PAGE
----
Many occasions can be celebrated with floral cookies… engagement parties, weddings, Valentine’s, Birthdays… adding a frame to the design makes it even more special. Oval shapes are perfect for that. You can use a cookie cutter with scalloped edges. Or you can follow the cute idea of Marlyn from Montreal Confections, and shape the cookie using what is normally reserved for fondant: a silicone mold. Sugar or chocolate cookie dough with no leavening agent work best, making sure to bake the cookies from frozen. Once the cookies are baked, the central area is flooded and decorated.

In these cookies, I flooded the center with Royal icing in Gold, allowed it to set overnight, then stamped the designs… I thought a little kitten could look cute in place of flowers…


To order the mold I used to bake these cookies, follow this link. It takes a little bit of trial and error to get the right amount of dough in the mold, and pull it without losing the shape. But once you get the gist of it, it will go smoothly.


Using sugar cookies will give a totally different look. In the cookies below, I flooded the center with white Royal icing and then used wet-on-wet to make flowers. For a little bling, I painted the edge with luster gold.


A scalloped oval cookie cutter can give a stronger impression of a frame by piping a line on the perimeter and then flooding the center. Once that was fully set, I painted flowers using Sugarprism.


Just a few hours after I made these cookies, we stopped at Marshall’s and I found the absolutely perfect little platter! Serendipity in full force…


Another way to make a framed floral is flooding with a bright color, in this case Wedgewood with a touch of Royal blue, allowing the icing to fully set, and scratching a design with a needle, as I blogged about in September last year (visit post here)…

ONE YEAR AGO: Fun with Royal Icing Leftovers

CRACKLED ICING SUGAR COOKIES

For those who prefer a cookie with more austere decorations – in other words, not a huge amount of Royal icing – this method is perfect. Today I share two versions: one with sugar cookies, another with chocolate cookies. Two ways to embellish them, either using Royal icing piping consistency, or adding small pieces of cookie dough.

Let’s start with the white background of sugar cookies… The one in the center is the “dare to be different” cookie, with regular Royal Icing in yellow and piping consistency white for details.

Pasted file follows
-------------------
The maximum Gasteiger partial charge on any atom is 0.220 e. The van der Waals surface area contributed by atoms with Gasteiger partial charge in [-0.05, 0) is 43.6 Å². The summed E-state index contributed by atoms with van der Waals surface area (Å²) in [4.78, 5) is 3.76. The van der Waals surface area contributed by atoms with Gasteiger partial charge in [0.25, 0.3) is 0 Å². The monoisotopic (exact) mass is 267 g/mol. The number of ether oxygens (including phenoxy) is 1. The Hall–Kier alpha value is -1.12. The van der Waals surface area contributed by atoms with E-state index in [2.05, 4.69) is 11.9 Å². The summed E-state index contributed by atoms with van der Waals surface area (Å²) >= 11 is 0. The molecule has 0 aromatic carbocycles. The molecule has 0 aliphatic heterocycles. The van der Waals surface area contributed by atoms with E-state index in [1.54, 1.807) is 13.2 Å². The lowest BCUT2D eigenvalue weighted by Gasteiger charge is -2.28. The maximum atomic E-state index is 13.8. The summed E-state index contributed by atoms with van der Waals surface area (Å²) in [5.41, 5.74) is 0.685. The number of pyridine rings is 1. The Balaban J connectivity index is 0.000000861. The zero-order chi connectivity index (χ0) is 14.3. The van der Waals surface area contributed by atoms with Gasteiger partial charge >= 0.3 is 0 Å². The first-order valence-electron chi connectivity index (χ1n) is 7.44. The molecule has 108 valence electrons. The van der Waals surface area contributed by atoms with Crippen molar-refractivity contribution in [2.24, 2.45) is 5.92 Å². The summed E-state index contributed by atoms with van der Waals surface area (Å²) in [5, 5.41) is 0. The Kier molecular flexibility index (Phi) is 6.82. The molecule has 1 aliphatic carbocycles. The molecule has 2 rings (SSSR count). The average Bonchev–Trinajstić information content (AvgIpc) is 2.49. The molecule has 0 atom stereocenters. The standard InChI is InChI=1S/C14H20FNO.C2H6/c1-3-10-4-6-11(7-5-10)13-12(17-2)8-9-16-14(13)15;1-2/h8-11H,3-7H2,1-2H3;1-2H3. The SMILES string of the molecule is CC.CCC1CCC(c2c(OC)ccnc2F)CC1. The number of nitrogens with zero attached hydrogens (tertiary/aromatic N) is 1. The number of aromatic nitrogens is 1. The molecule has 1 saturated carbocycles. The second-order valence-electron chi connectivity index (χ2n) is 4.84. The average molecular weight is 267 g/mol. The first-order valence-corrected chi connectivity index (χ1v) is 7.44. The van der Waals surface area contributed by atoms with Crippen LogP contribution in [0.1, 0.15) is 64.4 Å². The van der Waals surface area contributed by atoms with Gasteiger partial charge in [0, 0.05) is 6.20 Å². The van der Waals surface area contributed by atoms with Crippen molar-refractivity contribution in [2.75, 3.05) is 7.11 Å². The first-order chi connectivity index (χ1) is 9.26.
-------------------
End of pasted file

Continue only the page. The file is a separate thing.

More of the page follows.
For the crackled effect, brush the surface of the raw cookie with a thin layer of AMERICOLOR WHITE gel color (it must be Americolor, other brands do not behave the same way). I usually freeze the cookies for 10 minutes, then bake at 350F straight from frozen. There is a bit of a trade-off with the leavening agent: the more you add the more evident the crackled effect, but the cookies will not have very sharp edges. My default recipe for sugar cookies (click here) balances this equation well. The chocolate cookie recipe I use (click here) does not have any leavening agent, but it expands enough to profit from this technique.

For the chocolate cookies, the small heart was made using a technique I first learned from Marlyn (Montreal Confections). Roll the dough, cover with plastic wrap and press a small cookie cutter to make the shape. That gives it a very nice rounded top. Add to the cookie after brushing with the white gel color, and bake. These will have zero Royal icing.

These are very simple cookies, but might give the impression you spent a lot of time decorating them… You can also use other colors for the background, as long as you go with the Americolor brand. And no, I do not work for that company…

ONE YEAR AGO: Fun with Royal Icing Leftovers

WATERCOLOR FUN

One of the easiest ways to add a lot of color to a cookie is painting the background in watercolor. Often bakers dilute the gel dye with vodka, but I find that water is more user-friendly. The liquid takes longer to dry, which means it is much easier to get the different tones to mingle together, without areas in which the color gets overly intense. The drawback is having to wait a little longer for the painted area to dry, but I think it’s worth it. Today I share three types of cookies that rely on a tie-dye look as starting point.

DESIGN #1
ELEPHANTS